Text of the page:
Gave proof through the night
that our flag was still there;

O say does that star-spangled banner yet wave
O'er the land of the free and the home of the brave?

Monday 23 August 2021

Other people's Portable Wargame battle reports: Mark Cordone does it again!

I never cease to be amazed by the way that some users of my PORTABLE WARGAME rules have taken my basic ideas and developed them in different directions. I have already mentioned some of the things that Mark Cordone has done in previous blog posts (see here, here, and here), but he has now taken it a step further and has put together two armies so that he can fight battles from the Balkan Wars ...

Mark Cordone's Balkan Wars Bulgarian Army.
Mark Cordone's Balkan Wars Bulgarian Army.
Mark Cordone's Balkan Wars Ottoman Turkish Army.
Mark Cordone's Balkan Wars Ottoman Turkish Army.

... as well as a portable terrain box.

Mark has now refought Battle of Kirkkilesse with these two armies, and the results are truly inspiring, as the following photographs show:

Please note that the photographs featured above are © Mark Cordone.

Sunday 22 August 2021

Nugget 337

The editor of THE NUGGET sent me the latest issue on Friday, and I intend to send it to the printer on Monday morning. With luck, it should be ready to be posted out to members by the middle of next week.

IMPORTANT: Please note that this is the first issue of THE NUGGET to be published for the 2021-2022 subscription year. If you have not yet re-subscribed, a reminder was sent to you some time ago. If you wish to re-subscribe using the PayPal option on the relevant page of the website, you can use the existing buttons as the subscription cost has not changed.

Saturday 21 August 2021

Reinforcements for my Army Black

I have finally managed to base my recently painted FUNNY LITTLE WARS/PORTABLE WARGAME ARMY BLACK cavalry and mounted officers, and they have now been added to my collection, along with a couple of units each of train and engineers.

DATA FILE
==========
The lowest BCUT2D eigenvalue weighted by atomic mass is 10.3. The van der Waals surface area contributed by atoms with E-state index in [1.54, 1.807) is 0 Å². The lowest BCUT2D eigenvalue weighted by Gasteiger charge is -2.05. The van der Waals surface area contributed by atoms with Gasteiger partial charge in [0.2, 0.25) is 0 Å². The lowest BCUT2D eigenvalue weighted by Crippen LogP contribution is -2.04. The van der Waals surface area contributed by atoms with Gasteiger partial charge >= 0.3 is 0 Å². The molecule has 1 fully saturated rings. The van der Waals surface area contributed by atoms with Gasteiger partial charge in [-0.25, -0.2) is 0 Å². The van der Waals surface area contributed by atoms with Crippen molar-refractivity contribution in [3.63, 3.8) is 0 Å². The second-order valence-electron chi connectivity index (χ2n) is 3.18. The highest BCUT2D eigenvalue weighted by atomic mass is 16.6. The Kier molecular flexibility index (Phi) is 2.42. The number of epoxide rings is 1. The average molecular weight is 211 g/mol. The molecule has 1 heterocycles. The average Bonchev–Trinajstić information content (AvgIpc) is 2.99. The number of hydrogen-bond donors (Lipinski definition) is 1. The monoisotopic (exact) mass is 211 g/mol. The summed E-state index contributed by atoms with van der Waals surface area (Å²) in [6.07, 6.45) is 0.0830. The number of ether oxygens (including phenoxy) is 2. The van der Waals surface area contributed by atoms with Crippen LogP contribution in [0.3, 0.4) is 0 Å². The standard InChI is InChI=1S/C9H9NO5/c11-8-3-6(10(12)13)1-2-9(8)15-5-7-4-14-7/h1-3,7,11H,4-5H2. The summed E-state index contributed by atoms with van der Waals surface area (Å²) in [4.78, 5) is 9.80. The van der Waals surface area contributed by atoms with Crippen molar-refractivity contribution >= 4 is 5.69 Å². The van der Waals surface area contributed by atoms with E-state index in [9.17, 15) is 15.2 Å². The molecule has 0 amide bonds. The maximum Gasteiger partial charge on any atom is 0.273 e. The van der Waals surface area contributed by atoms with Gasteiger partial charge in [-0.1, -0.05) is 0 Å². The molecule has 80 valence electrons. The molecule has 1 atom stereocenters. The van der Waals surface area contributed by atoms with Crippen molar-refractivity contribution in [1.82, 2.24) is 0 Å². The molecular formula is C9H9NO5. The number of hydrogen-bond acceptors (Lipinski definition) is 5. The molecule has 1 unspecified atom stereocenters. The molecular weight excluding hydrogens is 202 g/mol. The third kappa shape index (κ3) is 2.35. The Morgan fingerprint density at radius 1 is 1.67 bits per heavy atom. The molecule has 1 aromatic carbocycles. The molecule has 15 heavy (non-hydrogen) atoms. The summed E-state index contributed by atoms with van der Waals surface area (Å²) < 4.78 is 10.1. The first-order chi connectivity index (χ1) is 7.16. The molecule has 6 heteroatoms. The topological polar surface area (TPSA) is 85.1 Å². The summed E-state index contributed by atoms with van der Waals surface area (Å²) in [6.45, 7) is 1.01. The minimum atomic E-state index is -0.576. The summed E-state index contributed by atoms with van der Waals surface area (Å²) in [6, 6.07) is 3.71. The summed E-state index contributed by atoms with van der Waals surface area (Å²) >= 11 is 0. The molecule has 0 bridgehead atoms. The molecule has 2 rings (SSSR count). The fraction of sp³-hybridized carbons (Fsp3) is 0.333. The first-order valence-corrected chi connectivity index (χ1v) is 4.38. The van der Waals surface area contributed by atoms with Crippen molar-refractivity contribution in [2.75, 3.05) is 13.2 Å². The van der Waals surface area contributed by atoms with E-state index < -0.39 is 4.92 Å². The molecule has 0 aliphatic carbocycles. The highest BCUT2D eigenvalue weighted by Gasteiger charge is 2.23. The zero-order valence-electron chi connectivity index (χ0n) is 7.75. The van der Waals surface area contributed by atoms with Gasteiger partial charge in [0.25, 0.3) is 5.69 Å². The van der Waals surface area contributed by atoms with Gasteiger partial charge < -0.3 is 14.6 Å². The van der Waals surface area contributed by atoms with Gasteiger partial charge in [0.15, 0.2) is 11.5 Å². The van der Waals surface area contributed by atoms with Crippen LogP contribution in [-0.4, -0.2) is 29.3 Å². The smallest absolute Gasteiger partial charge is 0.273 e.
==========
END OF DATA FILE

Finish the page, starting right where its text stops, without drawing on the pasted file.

I now need to add some artillery units ... and then my ARMY BLACK will be complete, and I can move on to my next little army ... which will be built around a number of 15mm Minifig American Civil War figures that I painted in 1985, and which remain unused.

Like the bulk of the figures that make up my ARMY BLACK, these American Civil War figures were painted during my recovery from a stress-related mental breakdown. I found that the process of painting helped me ... but when I was better, I could not bring myself to use the figures. They were put into storage and have stayed there ever since.

Only now, some thirty-six years later, do I feel comfortable putting them to good use and can finally put that unfortunate episode behind me.

Thursday 19 August 2021

Mark Cordone’s Portable Wargame terrain

I have featured examples of Mark Cordone’s PORTABLE WARGAME terrain in earlier blog posts, but he has recently expanded it to include trees, roads, built up areas, and rivers. His trees are particularly effective as the following photographs show:

As can be seen, by lining just one edge of the terrain square with model trees, it is possible to put unit bases in the same grid square. Furthermore, by putting two or more terrain squares with trees together, he creates the illusion of a heavily wooded area.

His road, built up area, and river terrain squares are equally impressive, as can be seen below:

When combined with his impressive 2.5D buildings, Mark has produced a very effective gridded terrain system ... and I am extremely envious!

Please note that the photographs featured above are © Mark Cordone